Tell Me Everything, by Erika Krouse (audio)

Subtitled: The Story of a Private Investigation

Part memoir, part legal/true crime, Krouse details the work she did as a private detective on a landmark case involving sexual assault in the collegiate football arena. Over the course of several years, her work uncovered survivors, witnesses, and documentation needed to tackle not just the inappropriate behavior of students and the administration that hushed it all up, but the issue of women’s safety as a civil right. Mixed throughout her work on the case is her own personal history of child abuse.

I’m in two minds about this book, because it’s essentially two books mixed together. First, I thought the legal case aspects and the investigation was interesting. That’s what I chose the book for. Second, I wish the memoir portions had been left out. I know they were subject-related, and of course part of the author’s own mental health while investigating the case, but I’m not a fan of memoirs and this one was no exception. If the memoir had had some bearing on the legal case, it would have been different, but making this book part memoir instead made the case part of Krouse’s story, and honestly, that felt a little distasteful for me. In the end, those two pieces of the book really canceled each other out, making the book just okay.

A few things stuck out for me by the end: This was another extremely timely read, and it was especially ironic because Neil f*cking Gorsuch was one member of the panel of judges that finally got this case off the ground. There’s this discussion in the book about how everyone was surprised that Gorsuch would actually stick up for women’s rights, and it’s obviously now that him doing so was an absolute fluke, since he – along with other parts of SCOTUS – just sent women back into the realm of chattel last week. Those football players raping and abusing women at the center of this book’s case? They can now force their victims to have their babies. Yay.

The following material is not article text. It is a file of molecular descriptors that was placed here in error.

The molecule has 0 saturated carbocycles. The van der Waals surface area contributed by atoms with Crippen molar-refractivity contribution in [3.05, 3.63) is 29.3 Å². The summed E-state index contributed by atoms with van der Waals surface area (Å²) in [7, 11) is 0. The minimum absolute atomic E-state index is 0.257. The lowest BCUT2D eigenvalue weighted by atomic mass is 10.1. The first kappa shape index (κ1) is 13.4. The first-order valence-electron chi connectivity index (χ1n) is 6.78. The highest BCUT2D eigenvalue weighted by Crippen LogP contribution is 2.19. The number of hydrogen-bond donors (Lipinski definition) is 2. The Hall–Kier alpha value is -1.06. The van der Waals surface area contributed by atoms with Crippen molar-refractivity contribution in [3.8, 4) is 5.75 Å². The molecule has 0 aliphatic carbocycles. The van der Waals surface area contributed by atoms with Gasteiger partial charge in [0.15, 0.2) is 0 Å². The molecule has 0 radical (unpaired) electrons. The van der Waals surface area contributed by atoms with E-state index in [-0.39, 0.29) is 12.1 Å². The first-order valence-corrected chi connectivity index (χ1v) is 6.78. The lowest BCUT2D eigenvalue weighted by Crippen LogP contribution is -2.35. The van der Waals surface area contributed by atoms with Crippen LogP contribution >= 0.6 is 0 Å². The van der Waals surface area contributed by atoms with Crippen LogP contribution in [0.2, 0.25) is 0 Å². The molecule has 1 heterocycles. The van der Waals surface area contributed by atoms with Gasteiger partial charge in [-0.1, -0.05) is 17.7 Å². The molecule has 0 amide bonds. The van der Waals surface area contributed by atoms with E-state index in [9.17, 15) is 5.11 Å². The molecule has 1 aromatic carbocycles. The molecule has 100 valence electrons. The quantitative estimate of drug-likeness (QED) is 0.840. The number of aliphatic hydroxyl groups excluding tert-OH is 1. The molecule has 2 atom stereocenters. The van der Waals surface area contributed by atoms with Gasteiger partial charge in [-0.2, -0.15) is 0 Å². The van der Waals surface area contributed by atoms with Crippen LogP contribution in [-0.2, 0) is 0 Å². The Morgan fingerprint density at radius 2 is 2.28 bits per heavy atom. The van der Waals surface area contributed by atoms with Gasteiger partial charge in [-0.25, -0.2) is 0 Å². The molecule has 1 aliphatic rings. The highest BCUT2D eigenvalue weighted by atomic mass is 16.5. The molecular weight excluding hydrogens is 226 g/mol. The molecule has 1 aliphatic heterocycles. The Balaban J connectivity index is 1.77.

(Can you tell that I’m still really angry? Good. Fellow warriors, stay angry! And if you don’t like it, no one says you have to read my blog.)

TW: all manner of abuse, assault, and sexual violence, as you might imagine from the book description

Performance: This audiobook was narrated by Gabra Zackman, my first experience with her. Personally, I thought she read the book well enough that I kept forgetting that it wasn’t her firsthand account. I’m not a fan of authors reading their own books about 90% of the time, but occasionally, I come across a narrator that sounds as if they’re the author reading their book well, and this was one of those cases. I enjoyed it. On the other hand, you might give the audio a preview listen before purchasing, because at one point, Jason overheard me listening, and while he wasn’t close enough to hear the words, he thought I was listening to a Tiktok vid with text-to-speech. A sort of robotic almost-human voice. I didn’t feel that way myself, but again, just preview before buying!

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Curfew, by Jayne Cowie